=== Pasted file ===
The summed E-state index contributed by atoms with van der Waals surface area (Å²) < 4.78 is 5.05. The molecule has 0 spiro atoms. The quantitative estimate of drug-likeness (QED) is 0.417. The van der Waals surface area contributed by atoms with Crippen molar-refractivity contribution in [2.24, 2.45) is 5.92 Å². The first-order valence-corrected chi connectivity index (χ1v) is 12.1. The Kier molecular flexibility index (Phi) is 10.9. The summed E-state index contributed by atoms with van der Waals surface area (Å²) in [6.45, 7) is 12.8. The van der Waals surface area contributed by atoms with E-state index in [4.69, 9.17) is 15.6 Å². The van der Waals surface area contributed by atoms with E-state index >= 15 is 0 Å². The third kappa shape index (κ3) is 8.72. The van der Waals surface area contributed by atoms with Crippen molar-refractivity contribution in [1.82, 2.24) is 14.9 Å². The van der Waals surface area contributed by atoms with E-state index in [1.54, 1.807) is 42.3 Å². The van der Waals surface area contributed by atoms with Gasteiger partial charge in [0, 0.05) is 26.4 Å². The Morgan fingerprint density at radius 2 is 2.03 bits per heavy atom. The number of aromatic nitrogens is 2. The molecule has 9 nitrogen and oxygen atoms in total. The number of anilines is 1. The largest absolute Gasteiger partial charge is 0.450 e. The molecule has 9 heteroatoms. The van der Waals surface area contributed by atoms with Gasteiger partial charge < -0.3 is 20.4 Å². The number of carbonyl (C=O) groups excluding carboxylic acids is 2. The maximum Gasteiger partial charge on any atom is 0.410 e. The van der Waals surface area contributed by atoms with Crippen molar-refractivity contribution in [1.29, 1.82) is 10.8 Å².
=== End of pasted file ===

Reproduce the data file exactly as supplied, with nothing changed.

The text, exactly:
The summed E-state index contributed by atoms with van der Waals surface area (Å²) < 4.78 is 5.05. The molecule has 0 spiro atoms. The quantitative estimate of drug-likeness (QED) is 0.417. The van der Waals surface area contributed by atoms with Crippen molar-refractivity contribution in [2.24, 2.45) is 5.92 Å². The first-order valence-corrected chi connectivity index (χ1v) is 12.1. The Kier molecular flexibility index (Phi) is 10.9. The summed E-state index contributed by atoms with van der Waals surface area (Å²) in [6.45, 7) is 12.8. The van der Waals surface area contributed by atoms with E-state index in [4.69, 9.17) is 15.6 Å². The van der Waals surface area contributed by atoms with E-state index >= 15 is 0 Å². The third kappa shape index (κ3) is 8.72. The van der Waals surface area contributed by atoms with Crippen molar-refractivity contribution in [1.82, 2.24) is 14.9 Å². The van der Waals surface area contributed by atoms with E-state index in [1.54, 1.807) is 42.3 Å². The van der Waals surface area contributed by atoms with Gasteiger partial charge in [0, 0.05) is 26.4 Å². The Morgan fingerprint density at radius 2 is 2.03 bits per heavy atom. The number of aromatic nitrogens is 2. The molecule has 9 nitrogen and oxygen atoms in total. The number of anilines is 1. The largest absolute Gasteiger partial charge is 0.450 e. The molecule has 9 heteroatoms. The van der Waals surface area contributed by atoms with Gasteiger partial charge < -0.3 is 20.4 Å². The number of carbonyl (C=O) groups excluding carboxylic acids is 2. The maximum Gasteiger partial charge on any atom is 0.410 e. The van der Waals surface area contributed by atoms with Crippen molar-refractivity contribution in [1.29, 1.82) is 10.8 Å².